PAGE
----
The team includes at Treasury, Steven Mnuchin, a former Goldman Sachs partner turned hedge fund manager who has spoken favorably of infrastructure spending that Mr. Mulvaney has opposed; a commerce secretary nominee, Wilbur Ross, known for the billions of dollars he has earned through international investing; and a National Economic Council director, Gary Cohn, who as president of Goldman Sachs has channeled tens of thousands of dollars in campaign contributions to Democrats as well as Republicans.
Mr. Mulvaney, who did not respond to emails seeking comment, has cut an influential swath among House conservatives since he was elected in the Tea Party wave of 2010, when he defeated a longtime representative, John Spratt, a Democrat. He won by characterizing his opponent as a big-spending liberal, unconcerned about fiscal prudence, even though as chairman of the House Budget Committee, Mr. Spratt was among his party’s leading deficit hawks.
Since then, Mr. Mulvaney has perpetually rejected short-term spending agreements and questioned the government’s need to increase its statutory borrowing limits to avoid default. He has repeatedly opposed some of his own party’s budget proposals, and quickly established himself as one of the most outspoken members of that 2010 class of Republicans. By 2013, at the start of his second term, he declined to support Mr. Boehner’s re-election as speaker, abstaining from the vote in protest.
At the same time, unlike some members of the caucus, Mr. Mulvaney, 49, has also supported Paul D. Ryan, Mr. Boehner’s successor as speaker, and has served as a quiet back channel between Mr. Ryan and conservative members. Impish and sometimes short-tempered, Mr. Mulvaney seemed to chafe at serving in the shadow of Mr. Gowdy and Mr. Scott, who are best friends and shining stars in their party and home state.
Mr. Mulvaney has now found a political home where he can stand out.
He has often served as an articulate spokesman for the right’s spending and social-policy positions, far more than many other Freedom Caucus members, who often seem more concerned with self-promotion than policy persuasion.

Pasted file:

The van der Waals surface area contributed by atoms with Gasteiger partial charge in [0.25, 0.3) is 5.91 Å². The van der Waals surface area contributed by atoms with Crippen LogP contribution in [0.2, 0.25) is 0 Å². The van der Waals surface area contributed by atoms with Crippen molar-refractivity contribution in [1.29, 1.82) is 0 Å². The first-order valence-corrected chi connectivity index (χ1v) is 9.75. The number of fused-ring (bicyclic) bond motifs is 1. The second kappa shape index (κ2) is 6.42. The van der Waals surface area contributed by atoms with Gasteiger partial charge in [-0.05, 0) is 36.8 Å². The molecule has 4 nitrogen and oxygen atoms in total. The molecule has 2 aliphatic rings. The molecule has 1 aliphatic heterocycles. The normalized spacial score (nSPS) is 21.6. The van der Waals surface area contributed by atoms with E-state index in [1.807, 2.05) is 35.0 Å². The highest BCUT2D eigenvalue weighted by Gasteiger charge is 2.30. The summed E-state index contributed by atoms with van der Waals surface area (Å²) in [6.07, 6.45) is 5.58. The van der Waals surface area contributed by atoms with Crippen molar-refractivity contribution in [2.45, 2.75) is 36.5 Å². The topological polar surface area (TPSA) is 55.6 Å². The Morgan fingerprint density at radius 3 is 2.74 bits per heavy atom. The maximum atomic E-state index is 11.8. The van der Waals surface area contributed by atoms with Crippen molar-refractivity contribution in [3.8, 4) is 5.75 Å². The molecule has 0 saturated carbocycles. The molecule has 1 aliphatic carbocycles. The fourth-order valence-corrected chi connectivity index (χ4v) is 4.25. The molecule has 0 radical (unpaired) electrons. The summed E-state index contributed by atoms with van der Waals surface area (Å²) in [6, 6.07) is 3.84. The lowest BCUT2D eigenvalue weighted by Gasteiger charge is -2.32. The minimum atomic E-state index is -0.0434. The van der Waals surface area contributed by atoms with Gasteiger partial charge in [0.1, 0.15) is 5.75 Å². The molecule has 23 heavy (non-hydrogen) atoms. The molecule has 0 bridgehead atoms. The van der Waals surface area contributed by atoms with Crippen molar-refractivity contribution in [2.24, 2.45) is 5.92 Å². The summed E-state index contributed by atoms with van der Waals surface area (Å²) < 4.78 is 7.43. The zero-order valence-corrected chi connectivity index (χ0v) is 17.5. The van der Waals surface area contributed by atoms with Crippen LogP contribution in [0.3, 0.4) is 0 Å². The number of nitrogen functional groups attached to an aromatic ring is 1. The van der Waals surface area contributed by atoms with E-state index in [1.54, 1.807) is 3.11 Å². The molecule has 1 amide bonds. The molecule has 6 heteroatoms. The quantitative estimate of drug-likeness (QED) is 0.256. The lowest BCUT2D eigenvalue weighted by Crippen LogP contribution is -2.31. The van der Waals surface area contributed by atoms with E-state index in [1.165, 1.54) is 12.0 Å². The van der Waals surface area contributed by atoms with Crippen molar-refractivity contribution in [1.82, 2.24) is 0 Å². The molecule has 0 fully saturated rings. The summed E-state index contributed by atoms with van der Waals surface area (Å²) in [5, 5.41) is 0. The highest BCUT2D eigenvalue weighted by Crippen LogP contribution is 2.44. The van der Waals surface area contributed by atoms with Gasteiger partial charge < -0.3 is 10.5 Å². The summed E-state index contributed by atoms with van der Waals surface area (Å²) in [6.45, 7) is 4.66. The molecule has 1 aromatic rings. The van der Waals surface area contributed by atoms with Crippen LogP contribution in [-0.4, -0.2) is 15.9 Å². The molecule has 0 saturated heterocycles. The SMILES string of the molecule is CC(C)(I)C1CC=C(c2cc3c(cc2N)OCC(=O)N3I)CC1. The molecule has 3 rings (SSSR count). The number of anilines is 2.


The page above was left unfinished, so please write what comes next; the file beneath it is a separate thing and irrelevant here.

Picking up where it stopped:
“Mick is a great choice to lead the O.M.B.,” Mr. Scott said on Saturday. “We entered Congress together in 2010, and I am certain he will tackle his new position with the same passion he has represented the Fifth District with over the past six years. Facing a $20 trillion debt, we need someone committed to restoring fiscal sanity in Washington, and I am confident Mick will work to do so.”
As budget director, Mr. Mulvaney would help guide a repeal of the Affordable Care Act — a promise of the president-elect — a tax overhaul and, potentially, a huge federal investment in the nation’s infrastructure, which, like many Republicans, he does not want.
So resolute is Mr. Mulvaney on holding the spending line that in 2013, he almost single-handedly took down a $50.7 billion emergency relief bill in the wake of Hurricane Sandy by championing an amendment requiring that the package be offset dollar for dollar with across-the-board spending cuts.
The amendment ultimately failed after Gov. Chris Christie of New Jersey criticized Mr. Mulvaney and House Republicans sharply. But the South Carolina conservative praised the 162 votes the measure received as a harbinger for future fights over emergency relief bills.
That campaign could re-emerge in cabinet fights if Mr. Trump insists on pressing forward with a $1 trillion program to rebuild the nation’s roads, bridges, airports and transit systems. If, as Mr. Trump has said, such a program is intended to goose economic growth and job creation, he will be at odds with his budget director, should Mr. Mulvaney insist on equivalent spending cuts elsewhere, which would make the economic impact a wash.
An early supporter of Mr. Trump during the campaign, Mr. Mulvaney has taken a hard line on spending during President Obama’s term, vowing not to raise the nation’s debt limit and embracing the term “Shutdown Caucus” because of his willingness to shut the government down instead.
Strongly anti-establishment, Mr. Mulvaney, who has a degree in international economics from Georgetown University and a law degree from the University of North Carolina at Chapel Hill, was irked as much by the Republican leadership in the House as he was by Mr. Obama’s command from the White House.
If confirmed by the Senate to run the budge office, Mr. Mulvaney would be responsible for helping to shepherd the president’s spending requests through a Republican-controlled Congress.
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